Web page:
On Falsifiability and Processes
Although I harbor countless objections to the Christian superstition, two stand out as being insurmountable and, as far as my potential faith goes, terminal. This article endeavors to lay them out concisely.
I. Christianity makes innumerable claims which cannot be tested, falsified or verified.
Let us consider, for a moment, some of Christianity’s truth-claims. Before proceeding with this list, I readily will admit that some Christians reject certain of these assertions.
A. Jesus was crucified, died and, dozens of hours later, came back to life bodily. After a short stint on Earth, he ascended into Heaven. At least two other specific individuals also were resurrected, according to biblical accounts.
B. Jesus’ mother, the Virgin Mary, experienced parthenogenesis—gave birth without having been fertilized.
C. The Bible attests to both a donkey and a serpent speaking in human tongues, presumably Hebrew or Aramaic.
D. The Bible claims that individuals such as Noah and Adam lived to be older than 900.
E. The Bible relates the story of Noah’s
F. Christians believe that Heaven or Hell follow corporeal death. According to most Christians, an individual’s memories, character and personality make it to the afterlife. Moreover, most Christians assert a wispy “soul” can feel physical agony in Hell, despite the lack of a physical corpus.
G. Most Christians assert that God is omnipresent and able to keep track of, and observe, all humans at all times. All prayers are heard; all thoughts are known; all deeds are seen—from the Arctic Circle to
Can any of these notions be tested, falsified or verified? I would argue not. The best “evidence” for most of these allegations rests in the Bible—the very textual vessel in which the claims are posited. Certainly, it is circular to think asserting a claim can be that claim’s supporting evidence, as well. I would argue that assertions which cannot be tested, falsified or verified are veridically worthless and not something on which one should waste one’s time. [I am reminded of an orbiting china teapot in outer space and an invisible, levitating, undetectable dragon in a garage.] When hypotheses are immune to disproof, they usually are rubbish.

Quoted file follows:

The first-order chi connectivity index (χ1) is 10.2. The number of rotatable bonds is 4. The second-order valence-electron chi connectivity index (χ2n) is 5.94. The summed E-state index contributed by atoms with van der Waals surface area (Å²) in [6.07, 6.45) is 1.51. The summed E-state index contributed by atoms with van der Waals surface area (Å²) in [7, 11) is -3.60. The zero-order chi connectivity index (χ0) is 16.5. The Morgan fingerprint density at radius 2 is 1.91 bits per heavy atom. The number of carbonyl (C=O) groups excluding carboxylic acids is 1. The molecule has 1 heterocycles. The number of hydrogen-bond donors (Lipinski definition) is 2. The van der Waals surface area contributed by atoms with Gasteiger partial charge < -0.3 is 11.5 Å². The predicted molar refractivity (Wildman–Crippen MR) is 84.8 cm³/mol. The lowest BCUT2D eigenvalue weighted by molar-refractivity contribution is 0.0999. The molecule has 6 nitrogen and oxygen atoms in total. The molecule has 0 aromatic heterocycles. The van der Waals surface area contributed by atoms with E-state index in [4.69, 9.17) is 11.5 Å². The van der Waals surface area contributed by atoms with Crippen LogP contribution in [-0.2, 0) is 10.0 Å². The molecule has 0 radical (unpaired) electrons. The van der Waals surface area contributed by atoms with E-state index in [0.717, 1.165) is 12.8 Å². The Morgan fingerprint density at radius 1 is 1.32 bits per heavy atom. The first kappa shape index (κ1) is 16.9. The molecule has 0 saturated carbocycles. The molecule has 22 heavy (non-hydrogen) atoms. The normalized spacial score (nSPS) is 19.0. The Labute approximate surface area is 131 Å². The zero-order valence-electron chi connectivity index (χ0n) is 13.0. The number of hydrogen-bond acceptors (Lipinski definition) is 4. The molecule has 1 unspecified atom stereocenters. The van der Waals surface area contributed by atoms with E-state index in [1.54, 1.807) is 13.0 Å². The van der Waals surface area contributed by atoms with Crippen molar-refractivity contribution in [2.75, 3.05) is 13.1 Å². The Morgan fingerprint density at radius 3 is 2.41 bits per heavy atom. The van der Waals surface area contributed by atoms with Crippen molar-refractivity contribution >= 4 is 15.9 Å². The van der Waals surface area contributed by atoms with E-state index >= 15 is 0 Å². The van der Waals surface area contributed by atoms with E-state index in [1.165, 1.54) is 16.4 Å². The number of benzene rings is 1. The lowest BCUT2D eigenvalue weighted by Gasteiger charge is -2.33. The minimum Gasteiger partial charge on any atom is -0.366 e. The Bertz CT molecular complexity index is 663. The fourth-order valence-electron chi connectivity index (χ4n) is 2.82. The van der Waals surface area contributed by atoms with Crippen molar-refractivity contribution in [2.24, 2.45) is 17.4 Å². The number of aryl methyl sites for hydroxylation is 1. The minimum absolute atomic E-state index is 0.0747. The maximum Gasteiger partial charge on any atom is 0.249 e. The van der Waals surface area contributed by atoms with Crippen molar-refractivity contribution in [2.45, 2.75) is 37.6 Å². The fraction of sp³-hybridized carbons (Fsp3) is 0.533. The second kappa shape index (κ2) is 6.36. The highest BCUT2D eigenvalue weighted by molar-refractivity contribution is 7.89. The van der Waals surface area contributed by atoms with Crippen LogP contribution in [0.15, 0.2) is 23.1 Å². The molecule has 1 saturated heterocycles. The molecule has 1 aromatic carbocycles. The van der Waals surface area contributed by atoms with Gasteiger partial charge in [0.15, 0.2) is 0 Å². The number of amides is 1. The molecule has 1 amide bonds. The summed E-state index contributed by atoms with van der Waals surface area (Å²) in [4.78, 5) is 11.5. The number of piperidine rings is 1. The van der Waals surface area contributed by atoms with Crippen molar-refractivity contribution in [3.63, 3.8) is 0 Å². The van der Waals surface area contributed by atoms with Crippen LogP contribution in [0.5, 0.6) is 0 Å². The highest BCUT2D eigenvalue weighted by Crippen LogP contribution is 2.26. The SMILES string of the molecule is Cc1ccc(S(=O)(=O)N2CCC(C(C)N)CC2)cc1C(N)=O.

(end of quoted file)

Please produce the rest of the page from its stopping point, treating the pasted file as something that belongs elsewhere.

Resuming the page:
II. Christianity does not posit processes by which its own fantastical claims could take place.
A phenomenon without a workable process is of very limited usefulness. I suppose the classic example is evolution. Surely, prior to Charles Darwin, some individuals considered the possibility of evolution as an explanation for biodiversity. However, they did not have a viable explanatory process. As such, evolution did not make it from the starting gate. With
What is the process by which Jesus’ resurrection occurred? “God did it” is the Christian equivalent to pre-Darwinian evolutionists. No notion can be taken seriously without a workable process.
What is the process by which the Virgin Mary’s parthenogenesis took place? This is a crucial question, since mammalian parthenogenesis never has been observed in the wild. Scientists agree that a human parthenode, were such a being possible, definitely would be a female.
Through what means did God come to make a serpent and a donkey speak? If a special vocal apparatus was crafted, how did the apparatus work? From whence did its pieces come?
What God-given physiological properties made Noah and Adam enjoy such marvelous longevity? How were those properties installed into their otherwise-normal Homo sapiens sapiens bodies?
Without a process, we are left with precious little. Just as evolution would be worthless without an operative mechanism and explanatory principles, so too is Christianity without a more detailed explanation than “God did it.”
I welcome a viable process for the alleged miracles. I prefer a process which can be tested, in order that falsification and/or verification potentially could be achieved.